Latter-day Saints have a service each first Sunday of the month called Fast and Testimony meeting. The day before we fast two meals and give the cost, or more to the Fast Offering fund. Then in place of a regular church service we have a time when whoever wishes to may stand and bear testimony to how the gospel and God have helped their lives. Yesterday was Testimony meeting for September.
One young member, about 10 or 11 years old. Stood and bore a beautiful testimony of how forgiveness helps her. She come from a loving, supportive family. They sit reasonably well behaved during church and I have seen her help with younger sibling. So, at first glance one wonders what she has to forgive. Well, she’s the oldest of four girls and as the second oldest of five girls, I can relate. She has three younger sisters!
She stated that forgiving someone makes her feel good. That she thinks it is easy and then finds out it can be hard. She said, “I think sometimes, we say we forgive, but do we really? I have to forgive my sisters and I have to forgive my friends, and I have to forgive myself.”
photo credit: https://www.pinterest.com/explore/yarn-colors/
The story goes that one day, a soldier traveling between battles, found himself in a small town. He was jauntily strolling the streets when he saw a length of colorful string on the sidewalk. He picked it up and put it into his pocket thinking, perhaps I can use this, it might bring me luck. Later that day, as the soldier was enjoying a simple but delicious dinner, he was accosted by the local constabulary, arrested for theft and taken to jail. It seems a girl had lost her brightly colored purse and someone had seen the soldier pick up a brightly colored object and place it into his pocket.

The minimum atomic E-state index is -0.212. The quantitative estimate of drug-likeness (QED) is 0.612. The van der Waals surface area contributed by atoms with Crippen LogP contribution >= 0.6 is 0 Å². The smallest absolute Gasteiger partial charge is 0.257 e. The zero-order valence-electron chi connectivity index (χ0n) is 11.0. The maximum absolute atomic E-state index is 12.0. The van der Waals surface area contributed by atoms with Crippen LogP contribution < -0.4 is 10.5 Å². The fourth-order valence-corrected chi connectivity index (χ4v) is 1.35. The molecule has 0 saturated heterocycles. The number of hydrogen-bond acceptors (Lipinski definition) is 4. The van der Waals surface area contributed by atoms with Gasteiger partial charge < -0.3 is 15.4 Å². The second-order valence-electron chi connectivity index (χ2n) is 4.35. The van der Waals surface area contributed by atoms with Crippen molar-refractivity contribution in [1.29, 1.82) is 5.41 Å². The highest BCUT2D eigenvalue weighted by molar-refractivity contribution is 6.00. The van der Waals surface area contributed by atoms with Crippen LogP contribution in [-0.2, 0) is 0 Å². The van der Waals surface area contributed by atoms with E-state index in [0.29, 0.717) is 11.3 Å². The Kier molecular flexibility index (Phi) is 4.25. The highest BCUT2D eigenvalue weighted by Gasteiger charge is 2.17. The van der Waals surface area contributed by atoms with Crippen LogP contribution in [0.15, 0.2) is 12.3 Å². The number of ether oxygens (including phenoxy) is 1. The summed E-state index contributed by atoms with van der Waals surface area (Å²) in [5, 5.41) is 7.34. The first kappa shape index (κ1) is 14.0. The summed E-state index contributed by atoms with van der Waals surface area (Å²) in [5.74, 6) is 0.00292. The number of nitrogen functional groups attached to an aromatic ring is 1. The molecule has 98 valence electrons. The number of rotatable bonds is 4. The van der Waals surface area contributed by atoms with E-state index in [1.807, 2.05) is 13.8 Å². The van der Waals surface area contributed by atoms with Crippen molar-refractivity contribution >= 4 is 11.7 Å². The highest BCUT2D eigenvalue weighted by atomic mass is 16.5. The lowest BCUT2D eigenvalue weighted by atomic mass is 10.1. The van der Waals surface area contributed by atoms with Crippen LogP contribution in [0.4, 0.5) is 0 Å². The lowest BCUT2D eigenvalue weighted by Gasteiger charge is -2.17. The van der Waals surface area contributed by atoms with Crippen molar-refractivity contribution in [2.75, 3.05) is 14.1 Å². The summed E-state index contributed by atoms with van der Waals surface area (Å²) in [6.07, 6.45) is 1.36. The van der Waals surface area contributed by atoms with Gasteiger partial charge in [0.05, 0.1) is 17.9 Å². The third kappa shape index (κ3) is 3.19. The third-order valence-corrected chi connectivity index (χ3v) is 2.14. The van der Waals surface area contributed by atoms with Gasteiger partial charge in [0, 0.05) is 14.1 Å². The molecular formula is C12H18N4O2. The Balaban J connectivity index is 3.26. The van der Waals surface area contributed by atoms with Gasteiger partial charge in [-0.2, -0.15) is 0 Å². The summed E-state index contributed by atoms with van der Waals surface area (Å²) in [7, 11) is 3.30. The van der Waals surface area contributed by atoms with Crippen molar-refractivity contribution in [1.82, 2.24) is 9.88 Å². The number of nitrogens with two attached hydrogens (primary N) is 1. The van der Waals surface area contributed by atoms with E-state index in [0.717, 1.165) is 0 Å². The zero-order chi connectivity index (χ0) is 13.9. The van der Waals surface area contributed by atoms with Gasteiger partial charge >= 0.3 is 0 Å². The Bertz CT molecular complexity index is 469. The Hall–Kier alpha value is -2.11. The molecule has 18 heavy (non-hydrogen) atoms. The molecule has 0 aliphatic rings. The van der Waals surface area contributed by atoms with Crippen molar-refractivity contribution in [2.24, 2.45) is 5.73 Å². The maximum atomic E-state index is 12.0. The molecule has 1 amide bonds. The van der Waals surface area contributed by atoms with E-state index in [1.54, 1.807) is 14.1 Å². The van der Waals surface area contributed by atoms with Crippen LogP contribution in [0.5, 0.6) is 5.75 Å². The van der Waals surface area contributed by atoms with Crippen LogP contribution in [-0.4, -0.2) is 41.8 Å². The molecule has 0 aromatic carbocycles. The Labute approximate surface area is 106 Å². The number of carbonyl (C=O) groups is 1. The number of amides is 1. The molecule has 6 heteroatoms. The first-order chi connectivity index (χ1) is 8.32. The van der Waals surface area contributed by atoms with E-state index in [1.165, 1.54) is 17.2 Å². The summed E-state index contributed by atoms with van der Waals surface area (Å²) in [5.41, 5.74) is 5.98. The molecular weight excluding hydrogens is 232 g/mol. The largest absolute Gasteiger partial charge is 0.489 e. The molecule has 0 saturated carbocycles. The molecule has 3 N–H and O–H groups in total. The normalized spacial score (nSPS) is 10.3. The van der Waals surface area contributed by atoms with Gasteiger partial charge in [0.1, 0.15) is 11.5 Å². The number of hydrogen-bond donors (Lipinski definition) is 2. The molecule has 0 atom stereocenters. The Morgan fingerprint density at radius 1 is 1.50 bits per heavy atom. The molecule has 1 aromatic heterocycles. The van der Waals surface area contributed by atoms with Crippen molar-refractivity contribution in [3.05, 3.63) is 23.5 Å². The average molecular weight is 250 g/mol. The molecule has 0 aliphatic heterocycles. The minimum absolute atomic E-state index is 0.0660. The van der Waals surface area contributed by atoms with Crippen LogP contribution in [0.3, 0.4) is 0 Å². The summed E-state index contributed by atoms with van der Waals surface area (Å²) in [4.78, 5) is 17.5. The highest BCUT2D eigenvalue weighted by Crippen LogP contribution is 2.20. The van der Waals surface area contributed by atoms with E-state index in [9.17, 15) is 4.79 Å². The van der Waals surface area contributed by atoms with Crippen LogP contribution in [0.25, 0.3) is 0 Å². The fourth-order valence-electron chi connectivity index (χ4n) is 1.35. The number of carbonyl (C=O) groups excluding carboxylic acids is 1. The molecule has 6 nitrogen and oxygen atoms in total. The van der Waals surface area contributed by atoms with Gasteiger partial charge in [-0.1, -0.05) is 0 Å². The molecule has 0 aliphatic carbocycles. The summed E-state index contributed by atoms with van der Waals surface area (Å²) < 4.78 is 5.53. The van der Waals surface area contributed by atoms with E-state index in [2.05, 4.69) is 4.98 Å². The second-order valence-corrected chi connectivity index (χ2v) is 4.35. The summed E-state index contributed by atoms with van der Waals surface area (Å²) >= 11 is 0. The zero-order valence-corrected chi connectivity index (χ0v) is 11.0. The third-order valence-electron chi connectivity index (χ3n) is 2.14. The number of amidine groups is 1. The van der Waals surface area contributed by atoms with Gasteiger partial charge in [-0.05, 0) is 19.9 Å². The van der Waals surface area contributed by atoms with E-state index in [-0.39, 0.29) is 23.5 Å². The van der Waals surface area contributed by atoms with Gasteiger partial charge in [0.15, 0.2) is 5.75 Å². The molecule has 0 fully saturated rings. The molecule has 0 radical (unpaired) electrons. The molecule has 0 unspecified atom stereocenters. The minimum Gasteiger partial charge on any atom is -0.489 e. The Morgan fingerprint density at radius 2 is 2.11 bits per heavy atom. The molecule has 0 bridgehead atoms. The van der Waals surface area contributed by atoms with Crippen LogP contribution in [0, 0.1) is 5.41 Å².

Try as he might, even by producing the string, the soldier could not convince the suspicious folk he was not the thief. Some days later, the purse was found and the soldier was unceremoniously released.
Feeling that he was justly insulted for being unjustly condemned, he tried to obtain an apology from the locals, to no avail. Finally, he left town but told his tale of woe to everyone he encountered, without ceasing. In fact, his last mortal words were, “a piece of string, it was just a piece of string.”
I looked for a picture of forgiveness and found a quote, lots of them. One site listed 2461 quotes tagged as forgiveness. Obviously more people than my young church sister think that forgiveness is important.
Someone, perhaps the great philosopher Anonymous wrote, “To heal a wound you need to stop touching it.” As a nurse, I understand that. Even a simple cut can become infected and enlarged if not treated properly and then left alone to heal. A small scab may become an ugly scar if repeatedly ripped off before it falls on its own. How many emotional wounds do we keep touching?
My young church sister asked the question, “I think sometimes, we say we forgive, but do we really?” I’m asking what if?
What if the leaders on both sides of the conflict in ___pick a place____ decided to take Oscar Wilde’s advice, “Always forgive your enemies – nothing annoys them so much?” Well, that’s pretty obvious, ISIS would simply be an old Egyptian goddess (a peaceful one at that), and the newspaper would be a lot thinner.
What if then, if you and I forgave our sisters, brothers, friends, parents, children, co-workers, idiots on the road or in Congress, would we even have the inclination to make enemies?
Above all, what if we forgave ourselves?